This study was funded by the Foundation for Applied Psychology of Suzanne and Hans Biäsch (2008/15). Additional funding was provided by the Centre for Organizational and Occupational Sciences of the ETH Zurich and by the Swiss Commission for Technology and Innovation (KTI 8614.1 ESPP-ES).

      We especially thank Lisa Liebke, Nina Albin, Ursina Pieth, Sandra De Pasquale and Fabian Probst for their assistance in the project “Clinical risks in mental health care”. We also thank Oliver Kessler, Theo Wehner and Yvonne Pfeiffer for their contributions to the project “Risk management in Swiss hospitals as social innovation”.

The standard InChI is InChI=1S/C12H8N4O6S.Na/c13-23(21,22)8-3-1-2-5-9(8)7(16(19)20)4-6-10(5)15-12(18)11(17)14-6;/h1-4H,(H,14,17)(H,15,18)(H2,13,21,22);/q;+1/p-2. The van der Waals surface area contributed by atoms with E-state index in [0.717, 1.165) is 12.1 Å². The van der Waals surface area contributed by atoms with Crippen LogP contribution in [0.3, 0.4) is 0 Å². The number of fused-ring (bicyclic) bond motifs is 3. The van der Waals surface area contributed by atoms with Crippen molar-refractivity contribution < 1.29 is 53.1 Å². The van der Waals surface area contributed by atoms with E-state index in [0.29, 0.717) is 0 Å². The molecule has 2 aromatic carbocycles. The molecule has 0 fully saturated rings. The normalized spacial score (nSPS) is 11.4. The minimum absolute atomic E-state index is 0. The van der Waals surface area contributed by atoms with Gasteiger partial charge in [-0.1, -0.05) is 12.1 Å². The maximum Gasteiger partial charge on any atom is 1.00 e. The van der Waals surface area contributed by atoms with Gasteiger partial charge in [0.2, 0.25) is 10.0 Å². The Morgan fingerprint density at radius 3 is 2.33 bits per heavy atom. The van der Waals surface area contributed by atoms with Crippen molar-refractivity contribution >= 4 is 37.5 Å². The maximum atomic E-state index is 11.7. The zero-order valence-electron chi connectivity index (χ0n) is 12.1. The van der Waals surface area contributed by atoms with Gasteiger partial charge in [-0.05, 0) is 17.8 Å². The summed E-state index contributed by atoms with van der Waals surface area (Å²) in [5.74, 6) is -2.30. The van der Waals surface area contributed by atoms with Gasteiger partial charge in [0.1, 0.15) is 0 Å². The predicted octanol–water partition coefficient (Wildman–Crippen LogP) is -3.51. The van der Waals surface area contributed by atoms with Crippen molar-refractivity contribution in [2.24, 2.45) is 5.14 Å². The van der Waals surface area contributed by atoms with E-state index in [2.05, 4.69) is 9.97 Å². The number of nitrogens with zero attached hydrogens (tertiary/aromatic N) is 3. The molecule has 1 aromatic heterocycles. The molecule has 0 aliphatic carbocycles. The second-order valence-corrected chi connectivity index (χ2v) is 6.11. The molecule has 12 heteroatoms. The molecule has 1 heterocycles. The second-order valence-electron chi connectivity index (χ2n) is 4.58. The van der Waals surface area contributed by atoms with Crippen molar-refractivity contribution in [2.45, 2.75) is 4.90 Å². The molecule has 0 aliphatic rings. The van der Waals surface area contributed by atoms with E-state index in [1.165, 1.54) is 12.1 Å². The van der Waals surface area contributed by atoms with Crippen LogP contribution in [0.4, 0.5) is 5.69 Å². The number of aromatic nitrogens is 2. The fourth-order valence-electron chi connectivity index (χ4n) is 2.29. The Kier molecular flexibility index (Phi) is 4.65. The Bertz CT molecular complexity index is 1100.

Authors’ Affiliations

      Centre for Organizational and Occupational Sciences, ETH Zurich
      Lucerne School of Business, Lucerne University of Applied Sciences and Arts
      Department of Psychology, University of Fribourg


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      33. Pre-publication history